as with any major technology group virtualization has come along, come with a long list off technical terms. Many of them are easy to understand. I've just thrown up a few on the screen for you here on dhe, when, when they were encountered in context, they're easy to understand, but that some can be a bit confusing,
especially when not everyone uses them the same way, which happens more often than you might think.
So here. I've provided a few of the most common ones on each of them on like use of each of them in the same fashion as you would find in Microsoft documentation. I think that's important, because if you're gonna be looking up things regarding hyper V, you need to use the same vernacular and terminology that Microsoft would use. Otherwise,
you could end up doing something very, very seriously wrong and
cause some sort of catastrophic failure if you get the wrong thing installed or configured.
in the interest of brevity, know all the terms
will be hugely explained here. You could literally I could make us an hour and 1/2 session just on the terminology. These are the ones that you'll find most often s. So I wanted to kind of put those on the screen on, show you those s so that we can kind of get them through. But later material will explore all of these concepts in depth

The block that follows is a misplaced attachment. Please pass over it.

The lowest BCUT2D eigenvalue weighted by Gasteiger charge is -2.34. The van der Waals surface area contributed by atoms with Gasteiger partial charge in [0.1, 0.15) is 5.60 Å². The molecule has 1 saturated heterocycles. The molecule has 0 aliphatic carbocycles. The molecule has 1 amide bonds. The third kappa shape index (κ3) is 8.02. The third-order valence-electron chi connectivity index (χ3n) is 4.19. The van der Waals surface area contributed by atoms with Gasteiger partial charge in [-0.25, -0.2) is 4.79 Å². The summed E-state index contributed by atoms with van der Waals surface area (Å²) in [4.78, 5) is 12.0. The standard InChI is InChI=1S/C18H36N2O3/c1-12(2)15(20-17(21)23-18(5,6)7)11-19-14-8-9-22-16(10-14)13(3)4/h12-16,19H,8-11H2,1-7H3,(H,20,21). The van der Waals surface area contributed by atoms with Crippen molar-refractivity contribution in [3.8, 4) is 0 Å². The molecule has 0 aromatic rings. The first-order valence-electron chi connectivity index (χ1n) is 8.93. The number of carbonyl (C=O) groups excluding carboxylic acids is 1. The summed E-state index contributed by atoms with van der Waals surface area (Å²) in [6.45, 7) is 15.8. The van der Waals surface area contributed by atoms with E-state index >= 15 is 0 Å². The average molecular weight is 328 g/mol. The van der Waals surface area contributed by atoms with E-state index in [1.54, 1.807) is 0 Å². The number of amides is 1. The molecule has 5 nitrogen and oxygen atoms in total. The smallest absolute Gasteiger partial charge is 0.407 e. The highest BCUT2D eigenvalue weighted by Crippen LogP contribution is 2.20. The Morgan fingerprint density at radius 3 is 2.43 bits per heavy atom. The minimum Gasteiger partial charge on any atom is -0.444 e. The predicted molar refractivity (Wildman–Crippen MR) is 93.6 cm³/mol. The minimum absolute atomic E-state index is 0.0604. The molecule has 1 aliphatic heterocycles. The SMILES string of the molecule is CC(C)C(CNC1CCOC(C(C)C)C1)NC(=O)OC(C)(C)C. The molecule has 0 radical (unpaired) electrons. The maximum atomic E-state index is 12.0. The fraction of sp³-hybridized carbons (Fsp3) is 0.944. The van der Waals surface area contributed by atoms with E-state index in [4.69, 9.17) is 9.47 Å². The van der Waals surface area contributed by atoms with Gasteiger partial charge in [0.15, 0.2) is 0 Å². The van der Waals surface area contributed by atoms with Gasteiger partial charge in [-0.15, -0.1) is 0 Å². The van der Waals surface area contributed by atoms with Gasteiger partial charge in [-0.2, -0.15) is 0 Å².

on dhe. Yes, So it's, uh
so you've got hit secret hyper V. That's obviously the general product name hope of the server. This is that free edition that I told you about. There's no interface. You can't be switched to a graphical interface mode on. It's basically the most basic features of Windows server mixed with hyper V.
Then you got Windows Server with hyper V slight different naming convention that this is all complete copies of Windows Server that allowing you to enable hyper V is a role You can't convert them to core afterwards. If you wanted to call being the equivalent type of the server,
but you could do other rolls off the system as well. If any of you are really good with power shell or you're looking into going into power shell,
look into Windows Server core as well the host. So this is the physical computer system running hyper V, and then you got the guest. Many people call it of'em. The actual terminology is guest on. It refers to an operating system that is virtualized on the host machine effectively,
so you can usually guess from the context when you're saying, Oh, that guest machine is running on this host, you kind of figure out if you've never heard of it before, so it does kind of sit, sit quite well there.